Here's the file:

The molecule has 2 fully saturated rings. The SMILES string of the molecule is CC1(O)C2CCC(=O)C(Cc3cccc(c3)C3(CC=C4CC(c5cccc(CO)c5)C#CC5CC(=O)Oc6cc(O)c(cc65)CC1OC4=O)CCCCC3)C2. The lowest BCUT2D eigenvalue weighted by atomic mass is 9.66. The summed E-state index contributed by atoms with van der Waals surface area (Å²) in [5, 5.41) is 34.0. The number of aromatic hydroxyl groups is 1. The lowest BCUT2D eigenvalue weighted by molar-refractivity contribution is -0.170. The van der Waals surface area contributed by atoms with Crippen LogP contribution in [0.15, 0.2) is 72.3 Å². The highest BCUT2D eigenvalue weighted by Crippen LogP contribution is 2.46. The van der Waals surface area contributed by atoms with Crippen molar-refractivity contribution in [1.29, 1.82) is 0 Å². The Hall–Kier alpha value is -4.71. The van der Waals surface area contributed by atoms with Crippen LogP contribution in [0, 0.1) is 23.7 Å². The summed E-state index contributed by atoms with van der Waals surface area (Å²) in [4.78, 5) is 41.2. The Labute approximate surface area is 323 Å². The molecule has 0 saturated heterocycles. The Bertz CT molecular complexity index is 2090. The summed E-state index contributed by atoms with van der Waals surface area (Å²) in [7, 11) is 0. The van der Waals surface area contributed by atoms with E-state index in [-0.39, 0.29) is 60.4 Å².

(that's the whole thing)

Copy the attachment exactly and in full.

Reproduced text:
The molecule has 2 fully saturated rings. The SMILES string of the molecule is CC1(O)C2CCC(=O)C(Cc3cccc(c3)C3(CC=C4CC(c5cccc(CO)c5)C#CC5CC(=O)Oc6cc(O)c(cc65)CC1OC4=O)CCCCC3)C2. The lowest BCUT2D eigenvalue weighted by atomic mass is 9.66. The summed E-state index contributed by atoms with van der Waals surface area (Å²) in [5, 5.41) is 34.0. The number of aromatic hydroxyl groups is 1. The lowest BCUT2D eigenvalue weighted by molar-refractivity contribution is -0.170. The van der Waals surface area contributed by atoms with Crippen LogP contribution in [0.15, 0.2) is 72.3 Å². The highest BCUT2D eigenvalue weighted by Crippen LogP contribution is 2.46. The van der Waals surface area contributed by atoms with Crippen molar-refractivity contribution in [1.29, 1.82) is 0 Å². The Hall–Kier alpha value is -4.71. The van der Waals surface area contributed by atoms with Crippen LogP contribution in [0, 0.1) is 23.7 Å². The summed E-state index contributed by atoms with van der Waals surface area (Å²) in [4.78, 5) is 41.2. The Labute approximate surface area is 323 Å². The molecule has 0 saturated heterocycles. The Bertz CT molecular complexity index is 2090. The summed E-state index contributed by atoms with van der Waals surface area (Å²) in [7, 11) is 0. The van der Waals surface area contributed by atoms with E-state index in [-0.39, 0.29) is 60.4 Å².